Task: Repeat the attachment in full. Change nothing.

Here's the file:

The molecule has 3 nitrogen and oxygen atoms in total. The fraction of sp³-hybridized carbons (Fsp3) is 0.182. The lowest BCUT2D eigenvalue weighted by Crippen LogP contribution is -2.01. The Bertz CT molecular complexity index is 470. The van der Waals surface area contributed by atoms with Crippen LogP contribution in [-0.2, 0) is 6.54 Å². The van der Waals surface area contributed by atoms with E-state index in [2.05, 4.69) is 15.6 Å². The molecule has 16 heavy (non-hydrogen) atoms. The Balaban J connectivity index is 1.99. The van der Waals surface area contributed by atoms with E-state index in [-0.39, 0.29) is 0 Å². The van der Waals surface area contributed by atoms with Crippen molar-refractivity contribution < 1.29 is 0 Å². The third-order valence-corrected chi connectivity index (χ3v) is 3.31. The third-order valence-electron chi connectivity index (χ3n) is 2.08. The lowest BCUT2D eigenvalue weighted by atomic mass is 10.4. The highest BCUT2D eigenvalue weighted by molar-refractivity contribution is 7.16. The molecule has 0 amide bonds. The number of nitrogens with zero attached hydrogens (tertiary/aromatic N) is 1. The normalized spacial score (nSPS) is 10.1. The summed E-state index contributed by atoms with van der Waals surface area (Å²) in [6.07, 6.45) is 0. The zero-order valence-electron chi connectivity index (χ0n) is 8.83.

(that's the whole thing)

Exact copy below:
The molecule has 3 nitrogen and oxygen atoms in total. The fraction of sp³-hybridized carbons (Fsp3) is 0.182. The lowest BCUT2D eigenvalue weighted by Crippen LogP contribution is -2.01. The Bertz CT molecular complexity index is 470. The van der Waals surface area contributed by atoms with Crippen LogP contribution in [-0.2, 0) is 6.54 Å². The van der Waals surface area contributed by atoms with E-state index in [2.05, 4.69) is 15.6 Å². The molecule has 16 heavy (non-hydrogen) atoms. The Balaban J connectivity index is 1.99. The van der Waals surface area contributed by atoms with E-state index in [-0.39, 0.29) is 0 Å². The van der Waals surface area contributed by atoms with Crippen molar-refractivity contribution < 1.29 is 0 Å². The third-order valence-corrected chi connectivity index (χ3v) is 3.31. The third-order valence-electron chi connectivity index (χ3n) is 2.08. The lowest BCUT2D eigenvalue weighted by atomic mass is 10.4. The highest BCUT2D eigenvalue weighted by molar-refractivity contribution is 7.16. The molecule has 0 amide bonds. The number of nitrogens with zero attached hydrogens (tertiary/aromatic N) is 1. The normalized spacial score (nSPS) is 10.1. The summed E-state index contributed by atoms with van der Waals surface area (Å²) in [6.07, 6.45) is 0. The zero-order valence-electron chi connectivity index (χ0n) is 8.83.